The shooting of 17-year-old Trayvon Martin is leading to a burst of legislative and policy thinking about how to prevent such a tragedy from happening again.
On Capitol Hill, Democratic lawmakers are renewing a push on a provision called the “End Racial Profiling Act” that would outlaw racial profiling and make it easier for people to file lawsuits against policy departments who they feel unfairly target them. New York Mayor Michael Bloomberg and the advocacy group Color of Change are advocating the repeal of “Stand Your Ground” laws in more than two dozen states around the country.
Gun control groups like the Brady Campaign have renewed calls for tighter measures on handgun purchases. They have dubbed a new proposal by gun rights groups that would allow concealed weapon permits to be recognized across state lines as “George Zimmerman Armed Vigilante Act” and are hoping Congress will stop considering the idea after the Martin shooting.
The groups are looking to seize the attention around the Martin shooting to energize campaigns on issues that have long languished. In particular, gun control groups have watched as state legislatures and Congress continue to make it easier to possess firearms. In 2009, President Obama signed a provision allowing people to bring loaded guns into national parks.
In the past, these kinds of controversies have inspired new legislation. For example, the 1994 rape and murder of Megan Kanka by a man who had previously been found guilty of sexual assault lead to “Megan’s laws,” which require people who have committed sexual crimes to register where they live.
“We need to have a national conversation about racial profiling now,” Rep. Frederica Wilson (D-Fla.) said in a Tuesday hearing on racial profiling on Capitol Hill. Wilson is calling for passage of a federal racial profiling law, and also a national commission to investigate racial disparities, particularly those affecting black men and boys.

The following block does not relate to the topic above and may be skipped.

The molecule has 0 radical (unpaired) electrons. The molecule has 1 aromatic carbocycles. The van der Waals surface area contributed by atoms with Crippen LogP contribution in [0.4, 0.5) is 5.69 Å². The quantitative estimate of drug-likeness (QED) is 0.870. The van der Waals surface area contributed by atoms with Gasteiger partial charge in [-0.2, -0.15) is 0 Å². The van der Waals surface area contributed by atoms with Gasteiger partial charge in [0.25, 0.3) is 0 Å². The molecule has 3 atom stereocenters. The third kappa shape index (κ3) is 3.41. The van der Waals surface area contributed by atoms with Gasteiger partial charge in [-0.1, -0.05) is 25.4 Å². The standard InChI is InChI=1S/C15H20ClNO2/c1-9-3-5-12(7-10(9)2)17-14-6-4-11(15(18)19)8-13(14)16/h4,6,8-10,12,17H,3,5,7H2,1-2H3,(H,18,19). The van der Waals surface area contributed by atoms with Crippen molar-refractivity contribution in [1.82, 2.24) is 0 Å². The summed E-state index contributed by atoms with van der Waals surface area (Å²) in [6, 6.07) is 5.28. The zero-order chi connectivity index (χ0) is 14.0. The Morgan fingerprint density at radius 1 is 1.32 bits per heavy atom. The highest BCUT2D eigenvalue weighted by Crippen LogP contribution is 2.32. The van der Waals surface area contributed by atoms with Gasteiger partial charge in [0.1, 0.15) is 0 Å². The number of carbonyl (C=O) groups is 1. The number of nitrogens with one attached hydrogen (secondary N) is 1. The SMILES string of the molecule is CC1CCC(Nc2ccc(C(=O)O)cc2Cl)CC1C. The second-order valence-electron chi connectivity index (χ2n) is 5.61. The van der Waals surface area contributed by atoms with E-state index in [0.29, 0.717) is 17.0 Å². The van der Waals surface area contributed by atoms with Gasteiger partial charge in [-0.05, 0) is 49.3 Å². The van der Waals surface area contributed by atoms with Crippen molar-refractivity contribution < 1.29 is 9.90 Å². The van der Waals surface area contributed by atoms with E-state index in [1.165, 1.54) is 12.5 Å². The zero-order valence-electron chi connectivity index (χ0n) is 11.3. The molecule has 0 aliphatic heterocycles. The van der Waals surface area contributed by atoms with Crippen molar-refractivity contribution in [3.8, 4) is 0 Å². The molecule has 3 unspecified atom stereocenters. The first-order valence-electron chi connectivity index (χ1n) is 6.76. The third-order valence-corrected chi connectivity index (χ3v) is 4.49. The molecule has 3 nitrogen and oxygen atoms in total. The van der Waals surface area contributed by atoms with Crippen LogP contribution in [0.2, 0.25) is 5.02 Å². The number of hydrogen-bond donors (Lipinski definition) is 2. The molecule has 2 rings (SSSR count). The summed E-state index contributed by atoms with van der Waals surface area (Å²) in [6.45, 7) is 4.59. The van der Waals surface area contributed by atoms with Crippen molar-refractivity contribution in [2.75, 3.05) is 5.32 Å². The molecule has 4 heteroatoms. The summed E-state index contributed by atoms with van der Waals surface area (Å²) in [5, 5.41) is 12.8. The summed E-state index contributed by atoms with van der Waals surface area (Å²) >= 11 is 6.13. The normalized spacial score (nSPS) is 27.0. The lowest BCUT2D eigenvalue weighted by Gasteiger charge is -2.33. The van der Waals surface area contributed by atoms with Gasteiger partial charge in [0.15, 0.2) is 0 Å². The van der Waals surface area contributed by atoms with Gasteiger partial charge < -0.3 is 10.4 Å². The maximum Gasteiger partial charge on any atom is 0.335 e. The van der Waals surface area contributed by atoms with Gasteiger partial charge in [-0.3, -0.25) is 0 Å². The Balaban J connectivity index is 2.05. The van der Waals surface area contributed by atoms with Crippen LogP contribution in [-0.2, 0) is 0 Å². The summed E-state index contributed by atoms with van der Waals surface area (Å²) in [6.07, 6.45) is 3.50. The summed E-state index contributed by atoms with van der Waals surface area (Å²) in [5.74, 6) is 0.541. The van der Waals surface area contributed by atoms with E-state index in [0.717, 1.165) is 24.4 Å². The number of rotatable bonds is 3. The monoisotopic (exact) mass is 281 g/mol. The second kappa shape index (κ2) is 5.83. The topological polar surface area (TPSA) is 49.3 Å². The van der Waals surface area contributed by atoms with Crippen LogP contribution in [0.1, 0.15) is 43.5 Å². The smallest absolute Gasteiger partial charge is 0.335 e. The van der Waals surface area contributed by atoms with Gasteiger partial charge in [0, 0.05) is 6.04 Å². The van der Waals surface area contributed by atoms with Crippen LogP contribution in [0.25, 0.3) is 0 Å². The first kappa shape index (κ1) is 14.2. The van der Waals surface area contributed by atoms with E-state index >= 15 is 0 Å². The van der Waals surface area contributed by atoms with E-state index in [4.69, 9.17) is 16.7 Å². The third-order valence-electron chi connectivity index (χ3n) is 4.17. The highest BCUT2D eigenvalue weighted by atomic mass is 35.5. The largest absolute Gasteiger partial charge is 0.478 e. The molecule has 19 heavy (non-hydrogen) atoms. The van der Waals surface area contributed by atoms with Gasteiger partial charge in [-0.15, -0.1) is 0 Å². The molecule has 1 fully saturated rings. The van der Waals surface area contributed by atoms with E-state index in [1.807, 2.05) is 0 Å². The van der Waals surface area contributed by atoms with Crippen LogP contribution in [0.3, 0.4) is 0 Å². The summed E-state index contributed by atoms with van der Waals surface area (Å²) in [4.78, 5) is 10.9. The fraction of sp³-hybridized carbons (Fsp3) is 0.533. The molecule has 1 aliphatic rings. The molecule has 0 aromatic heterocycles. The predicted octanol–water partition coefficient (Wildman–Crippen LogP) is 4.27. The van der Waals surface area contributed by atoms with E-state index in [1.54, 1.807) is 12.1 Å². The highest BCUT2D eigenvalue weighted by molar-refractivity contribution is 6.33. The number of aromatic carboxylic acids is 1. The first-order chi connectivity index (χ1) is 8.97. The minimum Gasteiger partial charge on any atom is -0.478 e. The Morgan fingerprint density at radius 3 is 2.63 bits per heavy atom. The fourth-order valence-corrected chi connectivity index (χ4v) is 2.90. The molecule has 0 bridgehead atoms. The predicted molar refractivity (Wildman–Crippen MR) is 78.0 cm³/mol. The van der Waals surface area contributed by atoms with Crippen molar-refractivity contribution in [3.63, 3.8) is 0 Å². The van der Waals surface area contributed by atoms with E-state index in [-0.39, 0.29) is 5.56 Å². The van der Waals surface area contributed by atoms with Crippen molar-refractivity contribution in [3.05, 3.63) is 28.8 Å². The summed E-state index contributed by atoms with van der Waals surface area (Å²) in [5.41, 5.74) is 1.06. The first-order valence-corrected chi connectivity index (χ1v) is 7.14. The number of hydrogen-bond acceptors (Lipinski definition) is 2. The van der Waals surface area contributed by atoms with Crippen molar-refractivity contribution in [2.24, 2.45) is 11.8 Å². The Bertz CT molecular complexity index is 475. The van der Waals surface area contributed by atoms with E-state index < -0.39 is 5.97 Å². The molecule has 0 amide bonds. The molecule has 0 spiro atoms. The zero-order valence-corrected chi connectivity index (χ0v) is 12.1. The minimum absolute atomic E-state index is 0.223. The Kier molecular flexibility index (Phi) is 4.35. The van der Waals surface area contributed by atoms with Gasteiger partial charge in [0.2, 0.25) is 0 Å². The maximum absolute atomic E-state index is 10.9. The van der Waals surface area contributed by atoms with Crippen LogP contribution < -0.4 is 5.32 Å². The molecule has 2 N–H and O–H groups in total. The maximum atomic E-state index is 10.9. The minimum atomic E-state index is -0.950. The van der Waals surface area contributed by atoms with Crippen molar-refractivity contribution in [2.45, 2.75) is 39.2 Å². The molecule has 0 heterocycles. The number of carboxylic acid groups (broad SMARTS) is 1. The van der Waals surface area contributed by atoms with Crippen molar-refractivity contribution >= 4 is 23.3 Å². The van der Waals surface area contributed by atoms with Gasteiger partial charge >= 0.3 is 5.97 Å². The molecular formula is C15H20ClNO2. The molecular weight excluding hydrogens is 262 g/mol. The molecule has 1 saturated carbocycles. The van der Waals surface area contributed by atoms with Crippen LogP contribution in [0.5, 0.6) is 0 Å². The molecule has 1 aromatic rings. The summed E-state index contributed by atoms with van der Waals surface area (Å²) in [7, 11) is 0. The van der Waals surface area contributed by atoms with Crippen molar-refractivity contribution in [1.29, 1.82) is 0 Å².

The proposals, in some ways, are illustrating surprising tensions on the issues Bloomberg has openly criticized Obama for not doing enough on gun control. The president, on the other hand, has barely mentioned the issue, even after Bloomberg push after the shooting of Rep. Gabrielle Giffords in 2011.
But Bloomberg has been under fire from civil rights groups for the “stop and frisk” policy in New York, in which officers are allowed to search people on the street who they suspect may be involved in criminal activity, even without any kind of warrant. Eight-seven percent of people stopped by the police are black or Latino, according to the New York Times, but Bloomberg has defended the practice as reducing crime.
Ben Jealous, the head of the NAACP, is allied with Bloomberg against “Stand Your Ground” laws, but recently dubbed him “the biggest proponent of racial profiling in this country right now,” according to the Times Union newspaper in Albany, New York.
It’s not clear if the provisions being advanced now would prevent a shooting like what happened in Florida almost two months ago. Zimmerman had a legal permit for a gun, and some advocates of “Stand Your Ground” laws say Zimmerman’s decision to shoot does not appear to be protected by Florida’s “Stand Your Ground” law. And racial profiling laws would most directly affect police departments, while the evidence that has been made public suggests Zimmerman ignored the instructions of Sanford Police by approaching Martin.
Much of this legislation may have trouble being passed. So far, there has been little momentum to repeal existing “Stand Your Ground” laws, although the controversy may prevent them from passing in other states. The hearing on Capitol Hill on racial profiling on Tuesday did not include any Republicans, whose support would be needed to push through any law.
The most tangible result so far was Tuesday’s announcement by the American Legislative Exchange Council, a conservative group that previously supported “Stand Your Ground” laws at the state level, that it will no longer advance those initiatives.
Follow Perry Bacon Jr. on Twitter at @perrybaconjr